Nicolás Maduro announced during a commencement address at the Bolivarian Workers University that he would create a new volunteer militia of "300,000, 500,000, a million, two million armed and uniformed workers prepared for the defense of the sovereignty, the fatherland, the stability of the Bolivarian Revolution."
The militia would be considered part of the Bolivarian National Militia, established in 2005 by late president Hugo Chávez and consisting of about 130,000 volunteers; though the extent and exact nature of the affiliation is not entirely clear. That militia responds directly to the Venezuelan head of state, bypassing top military leaders.
Maduro's decision comes in the wake of recent rumors that fissures are developing within his government and in the armed forces. A recording was leaked this week by the opposition in which Mario Silva, a hard-line Chavista pundit who hosts the show "La Hojilla," can supposedly be heard discussing a military-led conspiracy against Maduro with a Cuban military member said to be tied to Cuba's secret service.
At another point, Silva indicates that one of the principal reasons for the poor state of the Venezuelan economy has to do with corruption on the part of top Chavista leaders, and mentions Diosdado Cabello, the head of Parliament, as a main beneficiary. Silva has denied that the recording is legitimate and says it's a montage of spliced clips from past shows.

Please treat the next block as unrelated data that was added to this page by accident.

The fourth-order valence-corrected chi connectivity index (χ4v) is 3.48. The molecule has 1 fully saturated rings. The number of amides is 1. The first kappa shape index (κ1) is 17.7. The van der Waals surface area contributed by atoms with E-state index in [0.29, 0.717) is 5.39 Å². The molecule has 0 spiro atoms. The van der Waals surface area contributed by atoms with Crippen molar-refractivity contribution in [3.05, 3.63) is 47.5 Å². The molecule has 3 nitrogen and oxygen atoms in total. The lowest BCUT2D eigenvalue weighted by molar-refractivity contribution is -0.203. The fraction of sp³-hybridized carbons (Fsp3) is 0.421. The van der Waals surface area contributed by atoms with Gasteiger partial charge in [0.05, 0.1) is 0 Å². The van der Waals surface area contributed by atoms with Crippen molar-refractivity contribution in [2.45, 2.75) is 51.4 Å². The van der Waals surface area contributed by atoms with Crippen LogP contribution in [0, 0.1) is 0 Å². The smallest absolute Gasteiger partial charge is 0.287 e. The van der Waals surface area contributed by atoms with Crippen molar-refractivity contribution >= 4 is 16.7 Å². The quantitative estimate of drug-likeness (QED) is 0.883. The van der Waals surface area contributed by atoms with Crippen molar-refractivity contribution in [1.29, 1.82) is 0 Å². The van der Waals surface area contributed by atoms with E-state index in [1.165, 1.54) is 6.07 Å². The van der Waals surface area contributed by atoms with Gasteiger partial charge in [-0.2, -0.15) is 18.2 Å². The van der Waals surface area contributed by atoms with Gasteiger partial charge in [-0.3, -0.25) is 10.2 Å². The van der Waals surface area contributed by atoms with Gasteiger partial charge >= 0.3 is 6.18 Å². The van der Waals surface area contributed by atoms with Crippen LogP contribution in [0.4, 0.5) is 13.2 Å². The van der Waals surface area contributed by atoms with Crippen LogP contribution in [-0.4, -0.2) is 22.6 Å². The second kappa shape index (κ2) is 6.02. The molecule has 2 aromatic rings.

The opposition legislator Ismael García, who presented the recording, has called for an investigation into the matter.
Christopher Sabatini, the senior director of policy at the Americas Society and Council of the Americas, says the announcement of the new militia is meant to distract the public from the state of the economy. In April of this year, prices from 4.3 percent from March, while the annual inflation rate reached 29.4 percent. Last week, the minister of commerce announced the importation of a shipment of $7 million worth of toilet paper rolls in response to a shortage. In the past four months, there have also been shortages of food items like butter, milk, sugar oil.
Given the shortages and apparent tensions within the government, "it's pretty easy to believe that this is a tactic designed to distract people, to rally the faithful, and to divert attention," Sabatini told the Latin Times.
He added that the move does not represent an "armed challenge" to possible conspirators in the military, and pointed to similar moves by Chávez in the past to grant various forms of military and political power to small groups of supporters. "What it does is simply add another layer of risk of social upheaval should someone challenge his leadership."
Sabatini indicated that it may also be meant to help Maduro's government tighten the strings tying partisan faithfulness to the workplace. The names of those who signed a 2003 petition to hold a recall referendum on Chávez's rule were released in 2004, and since then has been used in workplaces and public offices in the determination of public benefits.
Just before election was held in April, reports emerged of supervisors pressuring employees to vote, and vote Maduro.
Opposition leader Henrique Capriles refuses to accept the results of the election, saying his team has evidence of fraud that has not been investigated by the National Electoral Council.